The Wrestling Match Characters
Obi Agilaga is the uncle of Okei, who took the boy in when his parents were killed in the Biafran War in Nigeria. Like most of the people in his village, he is a farmer, and grows yams, which the family subsists on. He is well-off enough to hire helpers, but watches them carefully, because he knows they may take any opportunity to sneak off and shirk doing work; however, he is also fair, and when he takes a rest from the hard work and midday heat, he insists that they do so, too. He wishes he had more help, because he is worried about harvesting all the yams before the village’s yam festival. When he was an adolescent, he was the leader of the wrestling group of his age, and when Okei is elected to wrestle in a match with the neighboring village, he teaches Okei all he knows about wrestling. “I have to teach it all to this young man here. It is his turn now. My turn has come and gone.” He also wisely tells Okei, “Even if you lost, it won’t be a complete loss because you would have added a new art to the game of wrestling, and then you would have taken part and done your best.”
A girl in Okei’s age group, she, like her friends, walks many miles to the rival village of Akpei to sell plantains, because they can get a little more money for them there.
A seventeen-year-old girl, she also sells plantains in the neighboring village’s market. She is the oldest in her age group, the most sophisticated, and the leader; the others all model their behavior after hers. She has a sharp, mocking tongue, and likes to tease. She is engaged to someone from another village, and soon will leave her home to marry and live with him. When she comes quietly into her father’s house at night, he attacks her, thinking she is Okei, and cuts off her ear. After the accident, she is more quiet and less mocking of others.
One of Okei’s friends, he is also sixteen, but unlike Okei he is short and stocky. He also has a very sharp tongue, and loses his temper easily. Nduka, like Okei, is cynical about older people and their supposed wisdom; he remarks, “trouble with these old men is that they say things simply to hurt, without any proof.”
Senior wife of Obi Agiliga, she is exasperated with Okei’s adolescent bad manners, and his reluctance to contribute to the family welfare by working on their farm. She is quick-tempered, and threatens to get other boys to beat up Okei if he doesn’t behave.
A thin, lanky sixteen-year-old boy, he has gone to school, which sets him apart from his uncle and many of the other young people in his village. He doesn’t want to work on a farm, as his ancestors have always done; he complains that the work is endless, and every year they run out of food. However, he doesn’t know what he does want to do, and is restless and bored. He’s also fed up with his uncle’s telling him “when I was your age,” and telling him what to do. In addition, he is still troubled by the deaths of his family; he was spared only because he went out into the backyard while the soldiers killed them. He is regarded as intelligent by others in his village, and his friends admire him because he is taller, more polished, and originally came from a wealthier family, which, in their opinion, makes him a natural leader for his age group. The girls of his age, however, mock him as being a little too bigheaded. He is actually modest, and when he is elected leader, is doubtful of whether they have made the best choice.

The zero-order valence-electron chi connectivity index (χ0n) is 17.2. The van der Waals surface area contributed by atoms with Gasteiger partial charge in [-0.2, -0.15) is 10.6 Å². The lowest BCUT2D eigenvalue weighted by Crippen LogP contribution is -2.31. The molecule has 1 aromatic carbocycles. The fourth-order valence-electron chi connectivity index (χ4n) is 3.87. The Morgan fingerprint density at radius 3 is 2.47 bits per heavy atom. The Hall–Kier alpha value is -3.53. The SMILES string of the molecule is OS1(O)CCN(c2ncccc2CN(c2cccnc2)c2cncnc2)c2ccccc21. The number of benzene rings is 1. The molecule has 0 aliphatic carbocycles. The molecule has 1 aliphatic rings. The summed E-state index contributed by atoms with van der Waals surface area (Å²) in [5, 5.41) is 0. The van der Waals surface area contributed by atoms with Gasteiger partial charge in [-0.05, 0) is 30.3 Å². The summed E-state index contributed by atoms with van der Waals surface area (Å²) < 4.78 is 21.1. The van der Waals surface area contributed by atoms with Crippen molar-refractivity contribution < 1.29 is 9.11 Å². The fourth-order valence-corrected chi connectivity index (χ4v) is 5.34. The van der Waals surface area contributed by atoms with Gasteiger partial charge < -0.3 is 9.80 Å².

When he is elected leader, he’s assigned to wrestle a boy from the neighboring village to settle a rivalry between the two. He takes this seriously, and immediately begins toughening himself up, running and wrestling with his friends to improve his chances of winning. This shows that he is not inherently lazy, as his reluctance to work on the farm might make him seem; he simply needs a focus for his energies.
Agiliga’s twelve-year-old son, who works on the farm and is obedient and well-behaved. He wishes Okei would come to the farm and help.
Uche, whose nickname is “Mbekwu,” or “Tortoise,” is easy-going and laughs often, at everything and everyone, a habit that others find annoying. He is an age-mate of Okei and Nduka. They, and others their same age, are all known as “Umu aya Biafra,” or “Babies born around the [Nigerian] civil war.” Like Okei and Nduka, he is tired of being told to prove his manhood by going and laboring on the family farm. He likes Josephine, but tells others she is just a friend. He inadvertently gets into trouble when he goes to the neighboring village to fish in the river, and unintentionally muddies some cassava pulp that the women of that village have left in the river to soak.
Kwutelu’s father; she is his favorite daughter, and often sleeps at his house instead of her mother’s, because it’s more relaxing. He is very protective of her, and when he hears rumors that girls are being harassed, he is determined to prevent anyone from hurting her. Like Obi Agiliga, he is a farmer, and is worried because he doesn’t have enough workers to harvest all his yams before the yam festival. He hears a rumor that Okei threatened Kwutelu, and goes to sleep with a well-sharpened knife; when he hears someone coming into his house after dark, he gets the knife and goes after them, cutting off an ear. The person turns out to be Kwutelu, coming in to sleep.
A man from Akpei, the neighboring village, who comes to see Obi Agiliga to discuss the problems both villages are having with their adolescent boys. He explains that the young men are restless and bored, have too much education and too much time on their hands, and that they are picking fights with girls and making minor trouble for the adults. He tells Obi Agiliga that they should create a diversion for the young men, some kind of “minor worry” or problem that they will have to solve. “By the time they have finished solving that problem they will be wiser,” he says.